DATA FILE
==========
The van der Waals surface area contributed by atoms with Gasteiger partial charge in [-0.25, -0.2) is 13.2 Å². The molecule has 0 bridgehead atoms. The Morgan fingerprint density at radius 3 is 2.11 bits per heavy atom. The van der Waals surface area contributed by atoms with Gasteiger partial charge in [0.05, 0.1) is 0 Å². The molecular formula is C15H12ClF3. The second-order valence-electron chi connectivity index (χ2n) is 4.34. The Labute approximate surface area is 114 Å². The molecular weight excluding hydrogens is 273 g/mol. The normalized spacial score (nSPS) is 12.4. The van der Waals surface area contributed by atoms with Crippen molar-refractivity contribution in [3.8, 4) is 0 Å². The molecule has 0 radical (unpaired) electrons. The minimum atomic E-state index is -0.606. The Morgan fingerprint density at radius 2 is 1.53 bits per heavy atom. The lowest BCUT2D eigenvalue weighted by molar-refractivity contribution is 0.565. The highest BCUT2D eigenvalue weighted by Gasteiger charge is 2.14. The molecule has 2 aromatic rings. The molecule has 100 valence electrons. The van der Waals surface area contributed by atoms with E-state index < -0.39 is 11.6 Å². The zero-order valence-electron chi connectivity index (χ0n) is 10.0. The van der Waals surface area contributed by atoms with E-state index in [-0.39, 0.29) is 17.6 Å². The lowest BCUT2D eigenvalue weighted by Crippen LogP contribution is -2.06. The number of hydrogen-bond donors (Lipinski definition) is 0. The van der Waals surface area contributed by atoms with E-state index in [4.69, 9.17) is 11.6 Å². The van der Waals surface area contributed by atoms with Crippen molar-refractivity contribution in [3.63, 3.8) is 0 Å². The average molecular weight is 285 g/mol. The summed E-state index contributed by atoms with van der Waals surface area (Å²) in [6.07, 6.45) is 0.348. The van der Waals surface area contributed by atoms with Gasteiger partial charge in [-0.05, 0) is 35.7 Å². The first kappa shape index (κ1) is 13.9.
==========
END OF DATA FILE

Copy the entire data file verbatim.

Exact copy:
The van der Waals surface area contributed by atoms with Gasteiger partial charge in [-0.25, -0.2) is 13.2 Å². The molecule has 0 bridgehead atoms. The Morgan fingerprint density at radius 3 is 2.11 bits per heavy atom. The van der Waals surface area contributed by atoms with Gasteiger partial charge in [0.05, 0.1) is 0 Å². The molecular formula is C15H12ClF3. The second-order valence-electron chi connectivity index (χ2n) is 4.34. The Labute approximate surface area is 114 Å². The molecular weight excluding hydrogens is 273 g/mol. The normalized spacial score (nSPS) is 12.4. The van der Waals surface area contributed by atoms with Crippen molar-refractivity contribution in [3.8, 4) is 0 Å². The molecule has 0 radical (unpaired) electrons. The minimum atomic E-state index is -0.606. The Morgan fingerprint density at radius 2 is 1.53 bits per heavy atom. The lowest BCUT2D eigenvalue weighted by molar-refractivity contribution is 0.565. The highest BCUT2D eigenvalue weighted by Gasteiger charge is 2.14. The molecule has 2 aromatic rings. The molecule has 100 valence electrons. The van der Waals surface area contributed by atoms with E-state index < -0.39 is 11.6 Å². The zero-order valence-electron chi connectivity index (χ0n) is 10.0. The van der Waals surface area contributed by atoms with E-state index in [-0.39, 0.29) is 17.6 Å². The lowest BCUT2D eigenvalue weighted by Crippen LogP contribution is -2.06. The number of hydrogen-bond donors (Lipinski definition) is 0. The van der Waals surface area contributed by atoms with E-state index in [4.69, 9.17) is 11.6 Å². The van der Waals surface area contributed by atoms with Crippen molar-refractivity contribution in [3.63, 3.8) is 0 Å². The average molecular weight is 285 g/mol. The summed E-state index contributed by atoms with van der Waals surface area (Å²) in [6.07, 6.45) is 0.348. The van der Waals surface area contributed by atoms with Gasteiger partial charge in [-0.05, 0) is 35.7 Å². The first kappa shape index (κ1) is 13.9.